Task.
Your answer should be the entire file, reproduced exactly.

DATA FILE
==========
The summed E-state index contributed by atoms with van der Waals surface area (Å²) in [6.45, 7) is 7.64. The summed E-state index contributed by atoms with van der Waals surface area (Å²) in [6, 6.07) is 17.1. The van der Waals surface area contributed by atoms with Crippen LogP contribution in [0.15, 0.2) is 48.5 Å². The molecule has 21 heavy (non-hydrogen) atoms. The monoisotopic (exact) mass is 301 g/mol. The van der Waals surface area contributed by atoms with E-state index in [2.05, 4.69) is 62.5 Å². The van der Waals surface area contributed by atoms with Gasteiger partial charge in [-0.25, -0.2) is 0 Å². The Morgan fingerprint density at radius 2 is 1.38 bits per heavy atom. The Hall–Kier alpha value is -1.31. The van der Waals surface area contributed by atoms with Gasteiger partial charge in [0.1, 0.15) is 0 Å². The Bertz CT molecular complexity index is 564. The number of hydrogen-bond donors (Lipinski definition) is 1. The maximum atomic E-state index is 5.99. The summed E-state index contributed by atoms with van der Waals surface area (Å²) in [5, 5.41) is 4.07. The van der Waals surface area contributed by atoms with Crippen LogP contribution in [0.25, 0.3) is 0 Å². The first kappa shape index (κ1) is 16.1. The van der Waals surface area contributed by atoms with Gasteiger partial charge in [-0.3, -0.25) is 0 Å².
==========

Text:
The summed E-state index contributed by atoms with van der Waals surface area (Å²) in [6.45, 7) is 7.64. The summed E-state index contributed by atoms with van der Waals surface area (Å²) in [6, 6.07) is 17.1. The van der Waals surface area contributed by atoms with Crippen LogP contribution in [0.15, 0.2) is 48.5 Å². The molecule has 21 heavy (non-hydrogen) atoms. The monoisotopic (exact) mass is 301 g/mol. The van der Waals surface area contributed by atoms with E-state index in [2.05, 4.69) is 62.5 Å². The van der Waals surface area contributed by atoms with Gasteiger partial charge in [-0.25, -0.2) is 0 Å². The Morgan fingerprint density at radius 2 is 1.38 bits per heavy atom. The Hall–Kier alpha value is -1.31. The van der Waals surface area contributed by atoms with Gasteiger partial charge in [0.1, 0.15) is 0 Å². The Bertz CT molecular complexity index is 564. The number of hydrogen-bond donors (Lipinski definition) is 1. The maximum atomic E-state index is 5.99. The summed E-state index contributed by atoms with van der Waals surface area (Å²) in [5, 5.41) is 4.07. The van der Waals surface area contributed by atoms with Crippen LogP contribution in [0.25, 0.3) is 0 Å². The first kappa shape index (κ1) is 16.1. The van der Waals surface area contributed by atoms with Gasteiger partial charge in [-0.3, -0.25) is 0 Å².